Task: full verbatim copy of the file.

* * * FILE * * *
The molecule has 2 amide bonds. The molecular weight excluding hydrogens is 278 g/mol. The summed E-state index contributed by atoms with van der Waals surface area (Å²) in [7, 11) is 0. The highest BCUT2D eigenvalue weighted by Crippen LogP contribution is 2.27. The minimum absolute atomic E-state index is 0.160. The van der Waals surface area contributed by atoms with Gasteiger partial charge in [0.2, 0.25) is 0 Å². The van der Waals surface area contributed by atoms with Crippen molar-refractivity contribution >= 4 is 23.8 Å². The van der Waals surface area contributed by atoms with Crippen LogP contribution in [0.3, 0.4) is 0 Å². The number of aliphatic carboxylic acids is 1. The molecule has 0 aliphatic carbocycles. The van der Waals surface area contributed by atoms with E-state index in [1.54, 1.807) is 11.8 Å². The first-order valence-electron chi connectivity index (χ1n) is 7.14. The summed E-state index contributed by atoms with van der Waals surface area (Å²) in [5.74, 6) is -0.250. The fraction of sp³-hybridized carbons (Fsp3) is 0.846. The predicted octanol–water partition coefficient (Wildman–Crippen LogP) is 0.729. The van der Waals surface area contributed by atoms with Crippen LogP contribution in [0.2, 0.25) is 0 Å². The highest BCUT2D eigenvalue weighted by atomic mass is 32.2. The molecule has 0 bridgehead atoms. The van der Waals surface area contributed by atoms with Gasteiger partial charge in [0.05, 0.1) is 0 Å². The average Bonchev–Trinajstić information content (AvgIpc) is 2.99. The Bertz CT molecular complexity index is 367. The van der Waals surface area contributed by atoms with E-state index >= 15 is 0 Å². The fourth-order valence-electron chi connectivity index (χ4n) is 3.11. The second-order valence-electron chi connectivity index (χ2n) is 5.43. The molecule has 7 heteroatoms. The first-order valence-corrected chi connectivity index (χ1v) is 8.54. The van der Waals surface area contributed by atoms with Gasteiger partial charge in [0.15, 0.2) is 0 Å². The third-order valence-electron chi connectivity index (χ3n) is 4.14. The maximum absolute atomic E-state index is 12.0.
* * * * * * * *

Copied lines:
The molecule has 2 amide bonds. The molecular weight excluding hydrogens is 278 g/mol. The summed E-state index contributed by atoms with van der Waals surface area (Å²) in [7, 11) is 0. The highest BCUT2D eigenvalue weighted by Crippen LogP contribution is 2.27. The minimum absolute atomic E-state index is 0.160. The van der Waals surface area contributed by atoms with Gasteiger partial charge in [0.2, 0.25) is 0 Å². The van der Waals surface area contributed by atoms with Crippen molar-refractivity contribution >= 4 is 23.8 Å². The van der Waals surface area contributed by atoms with Crippen LogP contribution in [0.3, 0.4) is 0 Å². The number of aliphatic carboxylic acids is 1. The molecule has 0 aliphatic carbocycles. The van der Waals surface area contributed by atoms with E-state index in [1.54, 1.807) is 11.8 Å². The first-order valence-electron chi connectivity index (χ1n) is 7.14. The summed E-state index contributed by atoms with van der Waals surface area (Å²) in [5.74, 6) is -0.250. The fraction of sp³-hybridized carbons (Fsp3) is 0.846. The predicted octanol–water partition coefficient (Wildman–Crippen LogP) is 0.729. The van der Waals surface area contributed by atoms with Crippen LogP contribution in [0.2, 0.25) is 0 Å². The highest BCUT2D eigenvalue weighted by atomic mass is 32.2. The molecule has 0 bridgehead atoms. The van der Waals surface area contributed by atoms with Gasteiger partial charge in [0.05, 0.1) is 0 Å². The average Bonchev–Trinajstić information content (AvgIpc) is 2.99. The Bertz CT molecular complexity index is 367. The van der Waals surface area contributed by atoms with E-state index >= 15 is 0 Å². The fourth-order valence-electron chi connectivity index (χ4n) is 3.11. The second-order valence-electron chi connectivity index (χ2n) is 5.43. The molecule has 7 heteroatoms. The first-order valence-corrected chi connectivity index (χ1v) is 8.54. The van der Waals surface area contributed by atoms with Gasteiger partial charge in [0.15, 0.2) is 0 Å². The third-order valence-electron chi connectivity index (χ3n) is 4.14. The maximum absolute atomic E-state index is 12.0.